15 Copyright © by Houghton Mifflin Company, All rights reserved. Inverse Functions: Exercise 1.3 #25 Age % with Flex Work Schedule Determine if the tables are inverse functions.Determine if the tables are inverse functions. Age % with Flex Work Schedule FunctionNon-Function

16 Copyright © by Houghton Mifflin Company, All rights reserved. Piecewise Continuous: Example

17 Copyright © by Houghton Mifflin Company, All rights reserved. Yearly water ski sales (in millions of dollars) in the continental U.S. between 1985 and 1992 can be modeled byYearly water ski sales (in millions of dollars) in the continental U.S. between 1985 and 1992 can be modeled by Piecewise : Exercise 1.3 #43 Find S(85), S(88), S(89), and S(92).Find S(85), S(88), S(89), and S(92). S(85) = 123.1S(85) = S(88) = 159.4S(88) = S(89) = 97.79S(89) = S(92) = 53.39S(92) = 53.39

18 Copyright © by Houghton Mifflin Company, All rights reserved. Limits of Functions The limit of f(x) as x approaches c is writtenThe limit of f(x) as x approaches c is written In order for the limit to exist, the graph of the function must approach a finite value, L, as x approaches c from the left and from the right.In order for the limit to exist, the graph of the function must approach a finite value, L, as x approaches c from the left and from the right. - right-hand limit - left-hand limit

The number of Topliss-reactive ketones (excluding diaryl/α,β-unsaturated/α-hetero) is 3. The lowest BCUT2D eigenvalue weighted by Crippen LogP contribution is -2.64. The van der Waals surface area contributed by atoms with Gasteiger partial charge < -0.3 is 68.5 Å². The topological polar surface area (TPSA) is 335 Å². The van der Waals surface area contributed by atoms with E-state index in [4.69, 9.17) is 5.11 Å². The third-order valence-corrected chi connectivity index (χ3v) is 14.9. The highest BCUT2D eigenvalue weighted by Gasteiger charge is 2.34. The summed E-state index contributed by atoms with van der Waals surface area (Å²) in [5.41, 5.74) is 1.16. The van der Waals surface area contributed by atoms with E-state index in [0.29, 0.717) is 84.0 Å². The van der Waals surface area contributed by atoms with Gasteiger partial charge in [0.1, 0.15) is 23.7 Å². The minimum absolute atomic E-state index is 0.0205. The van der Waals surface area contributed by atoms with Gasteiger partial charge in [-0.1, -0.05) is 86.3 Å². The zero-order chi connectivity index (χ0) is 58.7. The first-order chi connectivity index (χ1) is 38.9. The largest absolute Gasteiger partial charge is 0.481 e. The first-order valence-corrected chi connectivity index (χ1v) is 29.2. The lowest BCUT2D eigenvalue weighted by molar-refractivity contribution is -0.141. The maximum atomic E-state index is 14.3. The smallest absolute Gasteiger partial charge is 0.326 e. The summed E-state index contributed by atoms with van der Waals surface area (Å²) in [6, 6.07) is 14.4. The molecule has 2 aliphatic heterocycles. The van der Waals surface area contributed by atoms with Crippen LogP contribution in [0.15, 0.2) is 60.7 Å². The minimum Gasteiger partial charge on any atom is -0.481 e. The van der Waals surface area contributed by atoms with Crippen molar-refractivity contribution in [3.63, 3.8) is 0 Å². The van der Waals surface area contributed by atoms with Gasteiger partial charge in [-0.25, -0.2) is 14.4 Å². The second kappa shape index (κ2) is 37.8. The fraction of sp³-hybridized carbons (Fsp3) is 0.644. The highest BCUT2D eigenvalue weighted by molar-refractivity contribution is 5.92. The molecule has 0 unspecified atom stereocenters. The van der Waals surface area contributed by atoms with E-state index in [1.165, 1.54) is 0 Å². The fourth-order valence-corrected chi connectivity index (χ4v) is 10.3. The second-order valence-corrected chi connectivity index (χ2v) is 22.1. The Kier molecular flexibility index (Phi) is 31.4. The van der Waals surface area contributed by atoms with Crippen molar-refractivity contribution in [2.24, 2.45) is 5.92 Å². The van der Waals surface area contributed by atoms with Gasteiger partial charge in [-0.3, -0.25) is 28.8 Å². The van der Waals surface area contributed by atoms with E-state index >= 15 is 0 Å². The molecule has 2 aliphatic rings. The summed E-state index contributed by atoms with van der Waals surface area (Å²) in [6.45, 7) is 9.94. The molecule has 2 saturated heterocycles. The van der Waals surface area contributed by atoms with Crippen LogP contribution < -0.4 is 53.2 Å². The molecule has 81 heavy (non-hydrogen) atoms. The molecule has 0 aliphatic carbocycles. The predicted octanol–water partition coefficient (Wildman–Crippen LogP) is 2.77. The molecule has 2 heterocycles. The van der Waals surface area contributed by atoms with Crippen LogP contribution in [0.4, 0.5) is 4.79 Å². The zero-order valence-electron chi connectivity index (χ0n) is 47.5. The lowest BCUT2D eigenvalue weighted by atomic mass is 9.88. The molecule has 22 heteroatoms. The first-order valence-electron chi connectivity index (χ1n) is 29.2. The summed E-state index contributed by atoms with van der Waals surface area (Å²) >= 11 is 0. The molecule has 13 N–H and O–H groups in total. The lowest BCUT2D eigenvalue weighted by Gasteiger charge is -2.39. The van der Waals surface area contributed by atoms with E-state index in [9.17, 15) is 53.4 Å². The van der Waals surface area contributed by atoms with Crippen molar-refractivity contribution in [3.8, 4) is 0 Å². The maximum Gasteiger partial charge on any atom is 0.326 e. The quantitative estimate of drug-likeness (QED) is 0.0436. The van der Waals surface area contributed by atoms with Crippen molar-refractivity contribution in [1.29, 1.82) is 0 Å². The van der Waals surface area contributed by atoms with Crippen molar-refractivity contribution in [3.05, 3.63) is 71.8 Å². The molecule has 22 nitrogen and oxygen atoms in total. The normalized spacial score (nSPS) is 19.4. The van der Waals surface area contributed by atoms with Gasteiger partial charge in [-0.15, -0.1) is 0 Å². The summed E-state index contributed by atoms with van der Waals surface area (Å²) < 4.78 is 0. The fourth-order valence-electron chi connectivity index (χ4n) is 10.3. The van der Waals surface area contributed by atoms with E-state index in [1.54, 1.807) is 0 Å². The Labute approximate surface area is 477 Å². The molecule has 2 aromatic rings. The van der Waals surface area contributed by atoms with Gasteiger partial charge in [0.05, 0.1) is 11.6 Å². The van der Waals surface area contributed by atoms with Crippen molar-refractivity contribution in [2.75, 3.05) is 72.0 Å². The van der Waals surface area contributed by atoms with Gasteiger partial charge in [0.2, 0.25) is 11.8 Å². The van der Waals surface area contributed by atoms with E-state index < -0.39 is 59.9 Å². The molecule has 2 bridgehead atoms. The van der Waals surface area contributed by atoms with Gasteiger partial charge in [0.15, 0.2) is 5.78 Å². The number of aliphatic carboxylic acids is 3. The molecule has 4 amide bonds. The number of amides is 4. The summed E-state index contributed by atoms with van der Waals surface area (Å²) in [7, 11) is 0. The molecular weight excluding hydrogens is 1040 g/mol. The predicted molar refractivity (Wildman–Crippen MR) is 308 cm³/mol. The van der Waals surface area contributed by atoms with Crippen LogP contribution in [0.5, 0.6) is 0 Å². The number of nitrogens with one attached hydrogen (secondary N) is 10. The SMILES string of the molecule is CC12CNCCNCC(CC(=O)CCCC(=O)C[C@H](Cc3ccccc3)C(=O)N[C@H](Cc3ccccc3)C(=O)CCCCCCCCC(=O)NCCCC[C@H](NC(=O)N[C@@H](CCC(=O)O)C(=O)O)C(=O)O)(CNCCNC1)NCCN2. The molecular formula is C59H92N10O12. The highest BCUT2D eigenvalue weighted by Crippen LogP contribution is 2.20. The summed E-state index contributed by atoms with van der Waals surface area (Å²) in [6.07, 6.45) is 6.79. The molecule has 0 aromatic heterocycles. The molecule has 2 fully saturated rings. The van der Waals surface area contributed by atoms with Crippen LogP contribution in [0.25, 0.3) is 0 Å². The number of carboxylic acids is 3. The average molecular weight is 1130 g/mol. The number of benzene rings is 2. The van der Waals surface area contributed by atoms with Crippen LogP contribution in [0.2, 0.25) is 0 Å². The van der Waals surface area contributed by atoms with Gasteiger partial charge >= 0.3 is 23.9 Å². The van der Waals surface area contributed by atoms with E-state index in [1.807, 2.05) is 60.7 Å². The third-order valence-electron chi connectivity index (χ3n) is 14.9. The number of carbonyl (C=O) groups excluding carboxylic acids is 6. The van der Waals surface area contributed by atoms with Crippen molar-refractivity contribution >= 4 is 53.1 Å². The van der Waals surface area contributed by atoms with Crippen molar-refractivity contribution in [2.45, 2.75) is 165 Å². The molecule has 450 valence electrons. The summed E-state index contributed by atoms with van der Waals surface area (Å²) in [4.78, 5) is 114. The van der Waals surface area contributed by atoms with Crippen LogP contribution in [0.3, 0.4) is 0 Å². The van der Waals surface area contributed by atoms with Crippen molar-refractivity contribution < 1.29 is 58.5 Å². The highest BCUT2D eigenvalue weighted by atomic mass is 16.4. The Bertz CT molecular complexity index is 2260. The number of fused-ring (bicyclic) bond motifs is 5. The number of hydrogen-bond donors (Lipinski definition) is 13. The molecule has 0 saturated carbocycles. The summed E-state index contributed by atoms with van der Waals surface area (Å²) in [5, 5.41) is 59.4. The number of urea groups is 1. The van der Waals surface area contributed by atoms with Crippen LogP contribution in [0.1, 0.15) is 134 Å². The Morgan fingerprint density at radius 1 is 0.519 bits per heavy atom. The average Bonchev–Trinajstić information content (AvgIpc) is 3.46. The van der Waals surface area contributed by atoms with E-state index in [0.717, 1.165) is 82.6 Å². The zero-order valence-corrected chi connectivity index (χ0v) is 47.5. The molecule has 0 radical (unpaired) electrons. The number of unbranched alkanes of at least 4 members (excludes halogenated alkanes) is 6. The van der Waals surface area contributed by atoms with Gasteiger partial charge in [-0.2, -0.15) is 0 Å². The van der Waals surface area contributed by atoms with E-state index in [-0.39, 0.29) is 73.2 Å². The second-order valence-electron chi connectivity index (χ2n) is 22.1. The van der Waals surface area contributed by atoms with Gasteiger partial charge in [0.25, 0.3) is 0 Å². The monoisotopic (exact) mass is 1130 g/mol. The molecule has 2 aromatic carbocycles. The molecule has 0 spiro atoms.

19 Copyright © by Houghton Mifflin Company, All rights reserved. Limits of Functions: Example

20 Copyright © by Houghton Mifflin Company, All rights reserved. Limits of Functions: Exercise 1.4 #4

21 Copyright © by Houghton Mifflin Company, All rights reserved. Limits of Functions: Example t  4 - r(t) t  4 + r(t)

22 Copyright © by Houghton Mifflin Company, All rights reserved. Limits of Functions: Exercise 1.4 #27 t  -1/3 + f(t) t  -1/3 - f(t)

23 Copyright © by Houghton Mifflin Company, All rights reserved. Linear Models Constant rate of changeConstant rate of change Equation of form f(x) = ax + bEquation of form f(x) = ax + b Graph is a lineGraph is a line a is the constant rate of change (slope)a is the constant rate of change (slope) b is the vertical intercept of the graph of fb is the vertical intercept of the graph of f

24 Copyright © by Houghton Mifflin Company, All rights reserved. Linear Models: Example t (years)P (%) The table shows the percent P of companies in business after t years of operation. Rate of change: -3 percentage points / year Model: P = -3t + 65 Note: This model assumes 5  t  8.

25 Copyright © by Houghton Mifflin Company, All rights reserved. Linear Models: Exercise 1.5 #1 Estimate slope: -0.5 Find rate of change of profit: $0.5 million dollar decrease per year What is the significance of vertical intercept? Profit at year 0 is about 2.5 million dollars.